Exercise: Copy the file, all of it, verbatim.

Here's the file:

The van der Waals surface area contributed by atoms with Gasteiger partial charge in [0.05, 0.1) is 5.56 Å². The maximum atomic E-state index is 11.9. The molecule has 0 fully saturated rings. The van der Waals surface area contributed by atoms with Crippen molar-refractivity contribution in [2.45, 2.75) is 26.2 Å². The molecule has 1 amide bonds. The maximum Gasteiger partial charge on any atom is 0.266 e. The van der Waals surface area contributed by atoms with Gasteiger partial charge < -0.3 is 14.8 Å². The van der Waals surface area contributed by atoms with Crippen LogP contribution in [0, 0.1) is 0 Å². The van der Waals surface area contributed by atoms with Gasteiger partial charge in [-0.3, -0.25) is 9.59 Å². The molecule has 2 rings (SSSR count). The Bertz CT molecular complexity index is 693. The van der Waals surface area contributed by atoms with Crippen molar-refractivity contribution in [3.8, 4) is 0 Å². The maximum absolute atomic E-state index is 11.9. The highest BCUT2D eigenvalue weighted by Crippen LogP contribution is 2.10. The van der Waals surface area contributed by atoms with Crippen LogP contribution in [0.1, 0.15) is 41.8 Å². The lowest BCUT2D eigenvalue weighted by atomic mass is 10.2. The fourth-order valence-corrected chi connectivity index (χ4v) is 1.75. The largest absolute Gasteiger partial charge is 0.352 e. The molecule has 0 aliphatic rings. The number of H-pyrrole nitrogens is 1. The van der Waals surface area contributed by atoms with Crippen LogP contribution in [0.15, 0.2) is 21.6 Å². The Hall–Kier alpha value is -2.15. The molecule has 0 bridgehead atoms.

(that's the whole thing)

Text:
The van der Waals surface area contributed by atoms with Gasteiger partial charge in [0.05, 0.1) is 5.56 Å². The maximum atomic E-state index is 11.9. The molecule has 0 fully saturated rings. The van der Waals surface area contributed by atoms with Crippen molar-refractivity contribution in [2.45, 2.75) is 26.2 Å². The molecule has 1 amide bonds. The maximum Gasteiger partial charge on any atom is 0.266 e. The van der Waals surface area contributed by atoms with Gasteiger partial charge < -0.3 is 14.8 Å². The van der Waals surface area contributed by atoms with Crippen LogP contribution in [0, 0.1) is 0 Å². The van der Waals surface area contributed by atoms with Gasteiger partial charge in [-0.3, -0.25) is 9.59 Å². The molecule has 2 rings (SSSR count). The Bertz CT molecular complexity index is 693. The van der Waals surface area contributed by atoms with Crippen molar-refractivity contribution in [3.8, 4) is 0 Å². The maximum absolute atomic E-state index is 11.9. The highest BCUT2D eigenvalue weighted by Crippen LogP contribution is 2.10. The van der Waals surface area contributed by atoms with Crippen LogP contribution in [0.1, 0.15) is 41.8 Å². The lowest BCUT2D eigenvalue weighted by atomic mass is 10.2. The fourth-order valence-corrected chi connectivity index (χ4v) is 1.75. The largest absolute Gasteiger partial charge is 0.352 e. The molecule has 0 aliphatic rings. The number of H-pyrrole nitrogens is 1. The van der Waals surface area contributed by atoms with Crippen LogP contribution in [0.15, 0.2) is 21.6 Å². The Hall–Kier alpha value is -2.15. The molecule has 0 bridgehead atoms.